As a lifelong listener of the Teutonic composer himself, director Paul Morrissey has hypothesized that the new emotionalism in Beethoven’s late quartets and the choral finale of his Ninth Symphony was the feeling of passionate love he had developed for his nephew and this is communicated aesthetically in the film in the following fashion as described by the auteur himself, “When Beethoven looks at his nephew, his emotions are not spoken but heard on the soundtrack, the emotions of the idealized music.” Of course, as an aberrant authoritarian of sorts, Beethoven would also inevitably drive his nephew to attempt committing suicide by shooting himself in the head. As one learns while watching Beethoven's Nephew, Beethoven (Wolfgang Reichmann of Werner Herzog's Signs of Life (1968) aka Lebenszeichen and Woyzeck (1979)) completely and utterly hated his sister-in-law Johanna (Serge Gainsbourg ‘s one-time muse Jane Birkin), so when his brother Carl died of tuberculosis, he managed to take custody of his nephew Karl (Dietmar Prinz in his first and sole movie role) after a protracted legal battle against his brother’s wanton widow, who, in part, was denied custody due to her dubious morals (she has an illegitimate child with another man and was a convicted thief) and lack of financial support. In Beethoven's Nephew, the maestro wastes no time in coddling and constantly looking after his proto-twink nephew, which rather annoys the lad as he has no life of his own and certainly does not have the talent to be the great musical composer his uncle wants him to be. Even when Karl manages to move away and go to private school, the unhinged uncle follows him along and even walks in on the boy and his friends engaging in smutty sex-capades in their dorm room, which naturally enrages Beethoven, but he gets all the more huffy and puffy when he realizes that his nephew is regularly seeing his mother – a high-class harlot who fornicates with men not much older than her son. Aside from his nephew, who the composer wastes a small fortune on to pay for his school and hyper-hedonistic lifestyle, Beethoven treats everyone around him as objects and obstacles to be manipulated for his own personal gain, and eventually he begins writing new music just so he can earn money from his patrons and spend it on things related to Karl's lavish lifestyle. When Karl falls hopelessly in love with an older woman named Leonore (Nathalie Baye of François Truffaut’s Day for Night (1973) and the hit AIDS-themed TV movie And the Band Played On (1993)) who is a wealthy artist, the boy has finally managed to find a way to get away from his softcore sadist of an uncle, so Beethoven plots to irrevocably destroy the relationship. Finally fed up with the way his Uncle has dominated his personal life and has cock-blocked him innumerable times, Karl attempts suicide via bullet to the head, but miraculously survives. Using his uncle’s weakness for him against him, Karl inevitably has the last laugh…even if he never laughs.  In Paul Morrissey's mind, as well as apparently many Germans around the maestro's time, it was, quite ironically, nephew Karl who led to Herr Ludwig van Beethoven's worldly demise.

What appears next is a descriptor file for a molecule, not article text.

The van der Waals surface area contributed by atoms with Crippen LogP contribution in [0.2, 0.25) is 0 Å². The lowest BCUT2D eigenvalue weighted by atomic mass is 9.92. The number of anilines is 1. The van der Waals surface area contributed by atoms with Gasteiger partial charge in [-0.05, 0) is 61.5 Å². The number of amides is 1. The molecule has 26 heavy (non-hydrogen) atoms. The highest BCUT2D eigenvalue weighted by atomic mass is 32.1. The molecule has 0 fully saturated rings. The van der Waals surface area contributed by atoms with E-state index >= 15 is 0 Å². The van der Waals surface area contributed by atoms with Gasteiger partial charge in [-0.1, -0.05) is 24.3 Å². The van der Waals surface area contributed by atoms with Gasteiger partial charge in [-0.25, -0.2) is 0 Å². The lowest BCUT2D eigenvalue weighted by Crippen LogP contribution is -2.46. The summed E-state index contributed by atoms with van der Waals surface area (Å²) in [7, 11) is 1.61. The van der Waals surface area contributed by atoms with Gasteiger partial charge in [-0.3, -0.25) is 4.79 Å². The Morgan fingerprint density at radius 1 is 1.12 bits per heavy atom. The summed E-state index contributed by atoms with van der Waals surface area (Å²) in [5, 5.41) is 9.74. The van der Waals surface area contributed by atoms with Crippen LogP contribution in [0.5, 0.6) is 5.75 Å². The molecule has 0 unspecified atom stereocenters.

While many viewers have described Beethoven's Nephew as a homophile work portraying Beethoven as an incestuous pederast of sorts who has a hysterical hatred of women, including The New York Times star critic Vincent Canby, who described the film as being, “full of homoerotic nuances,” Paul Morrissey has vehemently denied what he sees as outright outrageous allegations. In fact, concerning the dubious dynamic of the one-sided relationship by the marvelously moonstruck maestro and his mostly emotionally monotone nephew in Beethoven's Nephew, Morrissey stated, “It’s inconceivable to think that Beethoven wanted sex with his nephew. That’s a “liberal,” Freudian idea. I never thought this. There was no eroticism. What he seemed to want was what Frankenstein and Dracula wanted, control and possession. That’s a much more powerful and confusing emotion. And although he never said it, maybe some kind of affection. His concerns with his nephew had more to do with his nephew’s maturing, the reality that he was growing up and would no longer be under his control…Wanting to control life makes him more sympathetic to me, a conservative, because remember, to me sex is the stupid religion of the “liberal.” In none of my films has sex ever been anything that anybody ever “wanted.” To read Beethoven’s motives as sexual is to swallow the pervasive liberal lie that sex is not just a positive value but the entire meaning of life on the planet! When you believe that lie, naturally it follows that all behavior gravitates towards that goal.”